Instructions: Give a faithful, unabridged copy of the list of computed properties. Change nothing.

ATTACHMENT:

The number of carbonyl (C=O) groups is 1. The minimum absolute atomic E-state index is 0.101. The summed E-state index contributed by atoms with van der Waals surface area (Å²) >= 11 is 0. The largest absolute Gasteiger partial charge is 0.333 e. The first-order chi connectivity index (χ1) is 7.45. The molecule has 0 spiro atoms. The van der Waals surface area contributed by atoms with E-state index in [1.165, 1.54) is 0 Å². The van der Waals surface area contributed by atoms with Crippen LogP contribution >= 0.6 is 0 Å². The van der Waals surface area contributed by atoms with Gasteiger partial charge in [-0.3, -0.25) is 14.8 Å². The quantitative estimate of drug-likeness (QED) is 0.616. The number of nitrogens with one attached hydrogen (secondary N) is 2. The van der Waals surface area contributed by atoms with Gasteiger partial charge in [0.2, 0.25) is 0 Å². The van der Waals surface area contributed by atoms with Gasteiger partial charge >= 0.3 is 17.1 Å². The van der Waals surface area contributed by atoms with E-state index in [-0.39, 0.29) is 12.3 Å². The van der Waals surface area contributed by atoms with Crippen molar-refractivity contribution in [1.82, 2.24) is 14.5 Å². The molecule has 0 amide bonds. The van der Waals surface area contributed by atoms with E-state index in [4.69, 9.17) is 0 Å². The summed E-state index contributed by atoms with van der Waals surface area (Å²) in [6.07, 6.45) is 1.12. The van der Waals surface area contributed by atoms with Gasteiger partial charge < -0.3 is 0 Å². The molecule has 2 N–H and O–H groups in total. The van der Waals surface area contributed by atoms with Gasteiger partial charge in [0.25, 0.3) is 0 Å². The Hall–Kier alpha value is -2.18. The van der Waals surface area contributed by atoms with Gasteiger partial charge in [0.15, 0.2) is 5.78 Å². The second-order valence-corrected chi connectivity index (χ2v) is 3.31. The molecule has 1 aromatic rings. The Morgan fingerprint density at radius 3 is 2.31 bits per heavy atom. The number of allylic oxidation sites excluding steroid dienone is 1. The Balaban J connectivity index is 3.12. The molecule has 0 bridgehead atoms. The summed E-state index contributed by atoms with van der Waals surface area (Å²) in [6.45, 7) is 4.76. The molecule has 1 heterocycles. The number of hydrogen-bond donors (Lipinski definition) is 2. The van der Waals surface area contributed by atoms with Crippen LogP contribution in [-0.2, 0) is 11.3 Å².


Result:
The number of carbonyl (C=O) groups is 1. The minimum absolute atomic E-state index is 0.101. The summed E-state index contributed by atoms with van der Waals surface area (Å²) >= 11 is 0. The largest absolute Gasteiger partial charge is 0.333 e. The first-order chi connectivity index (χ1) is 7.45. The molecule has 0 spiro atoms. The van der Waals surface area contributed by atoms with E-state index in [1.165, 1.54) is 0 Å². The van der Waals surface area contributed by atoms with Crippen LogP contribution >= 0.6 is 0 Å². The van der Waals surface area contributed by atoms with Gasteiger partial charge in [-0.3, -0.25) is 14.8 Å². The quantitative estimate of drug-likeness (QED) is 0.616. The number of nitrogens with one attached hydrogen (secondary N) is 2. The van der Waals surface area contributed by atoms with Gasteiger partial charge in [0.2, 0.25) is 0 Å². The van der Waals surface area contributed by atoms with Gasteiger partial charge >= 0.3 is 17.1 Å². The van der Waals surface area contributed by atoms with E-state index in [-0.39, 0.29) is 12.3 Å². The van der Waals surface area contributed by atoms with Crippen molar-refractivity contribution in [1.82, 2.24) is 14.5 Å². The molecule has 0 amide bonds. The van der Waals surface area contributed by atoms with E-state index in [4.69, 9.17) is 0 Å². The summed E-state index contributed by atoms with van der Waals surface area (Å²) in [6.07, 6.45) is 1.12. The van der Waals surface area contributed by atoms with Gasteiger partial charge < -0.3 is 0 Å². The molecule has 2 N–H and O–H groups in total. The van der Waals surface area contributed by atoms with Gasteiger partial charge in [0.25, 0.3) is 0 Å². The Hall–Kier alpha value is -2.18. The van der Waals surface area contributed by atoms with Gasteiger partial charge in [0.15, 0.2) is 5.78 Å². The second-order valence-corrected chi connectivity index (χ2v) is 3.31. The molecule has 1 aromatic rings. The Morgan fingerprint density at radius 3 is 2.31 bits per heavy atom. The number of allylic oxidation sites excluding steroid dienone is 1. The Balaban J connectivity index is 3.12. The molecule has 0 bridgehead atoms. The summed E-state index contributed by atoms with van der Waals surface area (Å²) in [6.45, 7) is 4.76. The molecule has 1 heterocycles. The number of hydrogen-bond donors (Lipinski definition) is 2. The van der Waals surface area contributed by atoms with Crippen LogP contribution in [-0.2, 0) is 11.3 Å².